The best estimate is that 10 Forest Park families missed the application deadline for their eighth-grader to test into the Proviso Math and Science Academy this fall. How that happened is subject to some debate. Poor communication is the root though some place the blame on the District 209 high schools and some point a finger at Forest Park’s elementary schools.
This being Forest Park, there is considerable angst as most villagers consider admission to PMSA the single viable option for a public education for their children. The election last spring of two Forest Parkers to the school board also raises the share of voice locals perceive the village now has in Proviso Township high school affairs.
There was a flurry of meetings last week during which the possibility of adding a make-up test was discussed. That idea became moot when a quorum of the board could not be raised for a special meeting last week to settle the issue.
As painful as this is for the families involved, we think the outcome here is the right one. A testing process was in place, one reportedly similar to past years. For the many families across Proviso who followed that process and are expecting news on admissions in time to make alternate private school plans, a delay caused by a make-up test just isn’t fair.
And judging by the statements of other Proviso board members, this is not the first year they’ve heard frustration over lousy communication about this test among various feeder districts in the township. Creating a special solution for Forest Park because of our village’s new representation on this board would send a sour message to parents in Bellwood, Melrose Park and Hillside who have had the same poor experience.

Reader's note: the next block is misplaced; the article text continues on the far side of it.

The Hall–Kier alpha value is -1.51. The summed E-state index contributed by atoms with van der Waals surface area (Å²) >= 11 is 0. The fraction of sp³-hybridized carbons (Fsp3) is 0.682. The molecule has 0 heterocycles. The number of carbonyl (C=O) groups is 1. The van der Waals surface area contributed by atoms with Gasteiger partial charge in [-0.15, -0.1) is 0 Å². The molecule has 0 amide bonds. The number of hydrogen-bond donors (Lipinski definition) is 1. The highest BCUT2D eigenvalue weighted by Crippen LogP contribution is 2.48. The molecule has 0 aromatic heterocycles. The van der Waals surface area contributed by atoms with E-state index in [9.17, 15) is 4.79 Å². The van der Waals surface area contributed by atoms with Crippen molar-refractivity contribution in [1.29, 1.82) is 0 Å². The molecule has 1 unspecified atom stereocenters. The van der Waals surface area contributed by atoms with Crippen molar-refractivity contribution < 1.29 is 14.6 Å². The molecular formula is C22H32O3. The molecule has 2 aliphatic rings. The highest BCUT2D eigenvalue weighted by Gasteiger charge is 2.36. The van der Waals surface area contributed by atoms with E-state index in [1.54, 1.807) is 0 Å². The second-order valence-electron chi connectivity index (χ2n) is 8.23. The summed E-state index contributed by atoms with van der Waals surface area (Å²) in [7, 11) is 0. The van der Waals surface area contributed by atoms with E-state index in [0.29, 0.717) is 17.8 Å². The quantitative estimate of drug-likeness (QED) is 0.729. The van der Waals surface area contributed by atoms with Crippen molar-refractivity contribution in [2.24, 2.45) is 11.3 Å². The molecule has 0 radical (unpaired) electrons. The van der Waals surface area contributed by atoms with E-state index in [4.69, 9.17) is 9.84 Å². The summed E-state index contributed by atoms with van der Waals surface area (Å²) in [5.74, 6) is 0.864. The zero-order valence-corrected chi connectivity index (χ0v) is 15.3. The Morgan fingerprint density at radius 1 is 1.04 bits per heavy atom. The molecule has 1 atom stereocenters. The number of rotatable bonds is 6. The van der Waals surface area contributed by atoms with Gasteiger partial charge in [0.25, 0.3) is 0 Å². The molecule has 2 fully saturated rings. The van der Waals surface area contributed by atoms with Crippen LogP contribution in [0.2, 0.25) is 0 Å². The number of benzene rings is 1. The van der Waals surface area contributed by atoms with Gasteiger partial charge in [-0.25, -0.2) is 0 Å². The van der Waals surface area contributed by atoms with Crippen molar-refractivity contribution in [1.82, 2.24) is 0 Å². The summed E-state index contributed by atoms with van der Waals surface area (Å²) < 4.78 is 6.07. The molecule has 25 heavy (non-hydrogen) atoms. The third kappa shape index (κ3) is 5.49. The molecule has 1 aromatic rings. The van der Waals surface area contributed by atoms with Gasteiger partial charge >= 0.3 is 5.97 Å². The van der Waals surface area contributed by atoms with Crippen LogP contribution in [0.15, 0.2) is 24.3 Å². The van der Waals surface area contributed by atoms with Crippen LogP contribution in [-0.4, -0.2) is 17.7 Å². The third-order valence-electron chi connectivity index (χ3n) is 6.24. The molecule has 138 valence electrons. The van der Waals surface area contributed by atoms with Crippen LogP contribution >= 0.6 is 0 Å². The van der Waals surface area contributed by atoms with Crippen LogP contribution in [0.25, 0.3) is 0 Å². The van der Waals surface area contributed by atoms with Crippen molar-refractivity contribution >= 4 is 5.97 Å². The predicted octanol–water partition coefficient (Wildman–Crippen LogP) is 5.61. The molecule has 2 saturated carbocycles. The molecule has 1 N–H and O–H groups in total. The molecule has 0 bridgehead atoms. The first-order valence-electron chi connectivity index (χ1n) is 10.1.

Two realities: The communications effort out of District 209 has long been poor. The next superintendent has to remake that function from its insular and self-protecting instincts and move on up from there. Further, the relationships between our high school district and the elementary school districts that feed the three high schools are broken, ignored and abused. There is not a more critical task for this board and the new superintendent than growing these connections.
Secondly, it was refreshing to hear talk that perhaps Forest Park parents need to take a fresh look at Proviso East, historically Forest Park’s public high school. Yes, we agree, this is a troubled school and our precious children are freshmen but once. We loved, though, hearing East’s vibrant new principal, Patrick Hardy, actively touting his school as a legitimate alternative and consciously reaching out to Forest Park parents. A gesture only a half-century too late.
Locally, it clearly isn’t good enough for Forest Park’s elementary district to say they communicated the testing information as they always have. It didn’t work. And as the recent and working parents of teenage children, we get all shivery when someone tells us vital information was included in your kid’s “electronic backpack.”
With a new middle-school principal and a new communications director in District 91, there ought to be plenty of manpower next year to send postcards, e-mail the PTO, sponsor sign-up for testing contests, and tie strings on kids’ fingers before they go home as a way to spur more consideration of Proviso township as a worthy option for our young students.